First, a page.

Are your variables 'stationary'? Otherwise, what you see may be just spurious correlation. For example, if you simulate two totally independent random walks, but which happen to be both increasing on the sample horizon, then you will measure a spurious correlation of something like 0.5 instead of 0 correlation between the underlying 'stationary' (in fact, i.i.d.) independent variables which are the increments. Cf. this recent post Why are random walks intercorrelated?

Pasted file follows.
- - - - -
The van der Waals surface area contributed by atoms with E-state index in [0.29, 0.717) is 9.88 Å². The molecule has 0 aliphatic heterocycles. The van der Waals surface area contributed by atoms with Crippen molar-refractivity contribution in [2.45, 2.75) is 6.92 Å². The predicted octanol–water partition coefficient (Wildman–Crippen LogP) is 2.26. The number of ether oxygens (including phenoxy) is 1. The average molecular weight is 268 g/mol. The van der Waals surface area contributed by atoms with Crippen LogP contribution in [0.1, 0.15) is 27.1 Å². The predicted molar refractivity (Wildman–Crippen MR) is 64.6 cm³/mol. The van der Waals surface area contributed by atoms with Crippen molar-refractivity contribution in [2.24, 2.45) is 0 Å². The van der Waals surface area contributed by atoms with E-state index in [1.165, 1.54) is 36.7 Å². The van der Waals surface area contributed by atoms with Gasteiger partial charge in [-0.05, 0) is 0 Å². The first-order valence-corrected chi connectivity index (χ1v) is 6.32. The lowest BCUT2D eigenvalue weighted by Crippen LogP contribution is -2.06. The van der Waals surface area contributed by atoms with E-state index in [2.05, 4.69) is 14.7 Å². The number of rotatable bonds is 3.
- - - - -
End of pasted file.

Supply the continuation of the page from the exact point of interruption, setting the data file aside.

If you want to look at non-linear correlation using scatterplot, I would suggest you to use the scatterplot of the ranked variables (empirical copulas). That is to say, for each variable, you sort its values from the smallest (rank 1) to the biggest (which has rank nb_obversations), and you plot the scatterplot of these.
If it is diagonal, then there is a perfect comonotonic relation between the variables, cf. for example this paper (no need for all the geometrical sophistication, just plot the scatterplots of the ranks :)